Gulfport man sentenced in theft of ammo from Camp Shelby
By Robin Fitzgerald | The (Biloxi, Miss.) Sun Herald/MCT | Published: November 17, 2012
GULFPORT, Miss. -- The last of four men has been sentenced for the theft of military-grade munitions from a Camp Shelby firing range, a crime discovered after an explosion in Gulfport seriously injured a man who was cutting up the weapons to sell for scrap.
Jack Bernell Wilson, 45, of Gulfport, was sentenced Thursday to 6½ years in prison followed by three years of post-release supervision. U.S. District Judge Louis Guirola Jr. also ordered him to forfeit two firearms he had in a camper on a relative's property on Saucier Lane, where the explosion occurred Jan. 19.
Wilson, a felon, was in possession of an SKS rile registered to his sister and a Mossberg 12-gauge shotgun owned by someone else. He also was charged in a related indictment in which one of his brothers and two friends accepted plea agreements.
Wilson pleaded guilty in August to being a felon in possession of firearms. Assistant U.S. Attorney Annette Williams filed a motion Friday to dismiss his remaining charges.
The case against the four men involved the theft of armor-piercing rounds from a fenced-in firing range. The men made several trips, and sold their last cut-up batch of metal to a Mobile scrap yard for $3,000.
Authorities unraveled the scheme after Wilson's brother, 33-year-old Dale Ray Johnson, was left crippled and partially blind from the explosion. He was using an acetylene torch to cut up a round when the projectile blew up.
The Bureau of Alcohol, Tobacco, Firearms and Explosives identified the projectiles as 84-mm AT4s left at a firing range since the 1920s. The range is considered so dangerous that targets are dropped by helicopter.
Wilson's other brother, 48-year-old Jimmy Lee Wilson of Gulfport, admitted he had cut a hole in a barbed-wire fence so the men could drive a pickup truck onto the firing range.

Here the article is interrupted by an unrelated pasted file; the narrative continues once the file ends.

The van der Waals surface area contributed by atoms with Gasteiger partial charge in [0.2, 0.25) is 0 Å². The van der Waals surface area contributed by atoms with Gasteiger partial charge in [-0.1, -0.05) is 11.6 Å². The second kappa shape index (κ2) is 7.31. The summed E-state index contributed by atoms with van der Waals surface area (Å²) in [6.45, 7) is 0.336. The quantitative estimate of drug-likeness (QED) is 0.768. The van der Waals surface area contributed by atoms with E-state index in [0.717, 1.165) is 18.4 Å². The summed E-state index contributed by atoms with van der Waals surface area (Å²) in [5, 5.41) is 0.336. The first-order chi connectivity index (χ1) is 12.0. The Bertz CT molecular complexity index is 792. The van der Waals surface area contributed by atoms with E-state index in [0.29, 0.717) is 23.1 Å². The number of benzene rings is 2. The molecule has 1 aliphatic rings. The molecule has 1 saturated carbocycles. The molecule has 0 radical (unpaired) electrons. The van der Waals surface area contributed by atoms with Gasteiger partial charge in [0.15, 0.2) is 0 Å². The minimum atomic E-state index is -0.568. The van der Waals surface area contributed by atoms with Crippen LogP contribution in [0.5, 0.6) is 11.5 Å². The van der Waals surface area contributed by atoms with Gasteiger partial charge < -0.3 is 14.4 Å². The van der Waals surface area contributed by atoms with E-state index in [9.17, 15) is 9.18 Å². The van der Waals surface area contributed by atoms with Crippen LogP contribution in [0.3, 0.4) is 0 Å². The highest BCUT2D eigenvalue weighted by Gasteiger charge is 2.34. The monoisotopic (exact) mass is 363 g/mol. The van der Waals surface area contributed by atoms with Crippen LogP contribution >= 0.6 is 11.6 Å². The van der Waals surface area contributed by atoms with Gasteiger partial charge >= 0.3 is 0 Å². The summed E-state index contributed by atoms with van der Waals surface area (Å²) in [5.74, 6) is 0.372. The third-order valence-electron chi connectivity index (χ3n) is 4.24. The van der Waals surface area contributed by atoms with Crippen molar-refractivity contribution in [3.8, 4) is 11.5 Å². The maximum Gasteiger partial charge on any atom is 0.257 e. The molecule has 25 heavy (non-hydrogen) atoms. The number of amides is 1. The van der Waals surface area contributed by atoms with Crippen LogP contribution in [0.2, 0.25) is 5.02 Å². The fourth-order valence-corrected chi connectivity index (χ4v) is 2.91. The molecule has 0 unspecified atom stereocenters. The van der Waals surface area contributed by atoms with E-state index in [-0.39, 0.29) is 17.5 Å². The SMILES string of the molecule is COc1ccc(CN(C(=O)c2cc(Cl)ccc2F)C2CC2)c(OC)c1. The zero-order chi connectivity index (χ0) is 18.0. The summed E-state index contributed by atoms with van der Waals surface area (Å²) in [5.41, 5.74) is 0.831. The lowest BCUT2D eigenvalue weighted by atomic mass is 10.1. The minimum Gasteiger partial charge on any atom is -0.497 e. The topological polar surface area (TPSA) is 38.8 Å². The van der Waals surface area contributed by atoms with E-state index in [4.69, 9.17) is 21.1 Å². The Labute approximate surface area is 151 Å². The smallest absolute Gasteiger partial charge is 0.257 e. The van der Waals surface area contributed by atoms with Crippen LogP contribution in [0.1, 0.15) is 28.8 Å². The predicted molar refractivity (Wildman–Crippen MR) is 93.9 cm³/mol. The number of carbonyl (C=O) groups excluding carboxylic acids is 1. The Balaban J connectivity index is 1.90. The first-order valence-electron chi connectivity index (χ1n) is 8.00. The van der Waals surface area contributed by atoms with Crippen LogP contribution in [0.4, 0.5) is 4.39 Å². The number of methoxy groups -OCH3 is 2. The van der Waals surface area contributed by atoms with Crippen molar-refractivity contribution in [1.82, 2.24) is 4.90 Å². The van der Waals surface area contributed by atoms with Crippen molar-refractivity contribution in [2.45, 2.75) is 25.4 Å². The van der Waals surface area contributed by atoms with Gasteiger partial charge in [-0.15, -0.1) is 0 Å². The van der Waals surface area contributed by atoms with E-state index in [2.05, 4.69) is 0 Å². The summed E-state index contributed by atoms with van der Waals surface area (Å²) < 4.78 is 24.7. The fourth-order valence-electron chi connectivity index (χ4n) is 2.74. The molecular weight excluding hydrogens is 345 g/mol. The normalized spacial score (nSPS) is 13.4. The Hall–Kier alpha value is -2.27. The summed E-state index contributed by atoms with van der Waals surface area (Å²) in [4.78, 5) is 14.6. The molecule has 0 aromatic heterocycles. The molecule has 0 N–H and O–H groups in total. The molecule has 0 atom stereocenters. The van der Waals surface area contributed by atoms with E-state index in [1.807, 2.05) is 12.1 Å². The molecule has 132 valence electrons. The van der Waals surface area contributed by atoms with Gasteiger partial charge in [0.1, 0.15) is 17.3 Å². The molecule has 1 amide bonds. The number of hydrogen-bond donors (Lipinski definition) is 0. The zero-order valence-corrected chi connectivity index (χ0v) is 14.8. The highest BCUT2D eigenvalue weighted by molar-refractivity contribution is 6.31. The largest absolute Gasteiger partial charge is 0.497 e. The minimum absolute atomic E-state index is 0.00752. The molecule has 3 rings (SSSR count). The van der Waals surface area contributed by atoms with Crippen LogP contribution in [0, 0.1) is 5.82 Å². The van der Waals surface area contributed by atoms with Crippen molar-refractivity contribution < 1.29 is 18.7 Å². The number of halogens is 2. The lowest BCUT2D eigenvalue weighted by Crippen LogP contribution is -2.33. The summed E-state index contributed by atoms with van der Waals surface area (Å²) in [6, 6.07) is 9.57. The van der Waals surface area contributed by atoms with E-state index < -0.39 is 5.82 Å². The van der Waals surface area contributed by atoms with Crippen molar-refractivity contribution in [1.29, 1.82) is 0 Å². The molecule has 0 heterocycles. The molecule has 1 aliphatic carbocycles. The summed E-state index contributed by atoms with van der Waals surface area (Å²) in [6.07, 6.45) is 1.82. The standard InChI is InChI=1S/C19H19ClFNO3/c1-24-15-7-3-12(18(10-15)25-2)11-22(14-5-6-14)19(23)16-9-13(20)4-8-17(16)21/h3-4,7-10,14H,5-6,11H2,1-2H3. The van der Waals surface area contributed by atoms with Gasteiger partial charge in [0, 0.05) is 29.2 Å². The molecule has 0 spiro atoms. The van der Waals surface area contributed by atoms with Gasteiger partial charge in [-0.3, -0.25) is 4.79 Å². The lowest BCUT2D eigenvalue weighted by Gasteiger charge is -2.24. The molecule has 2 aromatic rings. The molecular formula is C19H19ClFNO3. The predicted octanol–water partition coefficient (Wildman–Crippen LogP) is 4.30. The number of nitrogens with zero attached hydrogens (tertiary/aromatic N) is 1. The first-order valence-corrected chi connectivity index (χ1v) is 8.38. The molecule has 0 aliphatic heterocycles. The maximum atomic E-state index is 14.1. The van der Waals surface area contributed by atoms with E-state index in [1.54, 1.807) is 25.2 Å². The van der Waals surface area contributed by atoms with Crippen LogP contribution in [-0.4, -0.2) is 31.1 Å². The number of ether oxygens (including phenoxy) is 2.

After the explosion, ATF identified 51 complete or partial rounds at the Saucier Lane property, where three children were living in a home on the grounds. The neighborhood, near a school and churches, was evacuated and an Army unit from Fort Stewart, Ga., was called in to detonate the devices.
Jimmy Wilson is serving an eight-year prison term. He admitted he'd been scavenging at Camp Shelby for at least 20 years.
Lance Looney, 26, from Stonewall, received a seven-year sentence.
David Eugene Bangs, 48, of Biloxi, is serving six years and three months.
The Wilsons' sister, Lucy Rebecca Saucier, 50, also was indicted, but died of natural causes in March.
The prosecution sends a strong message to urge people to stay away from the firing ranges at Camp Shelby, said Joel Lee, agent in charge of ATF's Gulfport office.
"It was an extremely dangerous situation that could have caused significant damages and loss of life," Lee said Friday.
"The munitions are highly volatile and unpredictable in nature. Any process in picking them up, handling them and transporting them could have caused them to go off. It also threatened the safety of the officers who responded."
Police, firefighters and the Biloxi bomb squad also went to the scene.
At a related sentencing in September, the judge called the men's business venture "foolish" and an "ill-advised enterprise." Though the men pleaded to different charges, "they all did the same thing," the judge said.
Distributed by MCT Information Services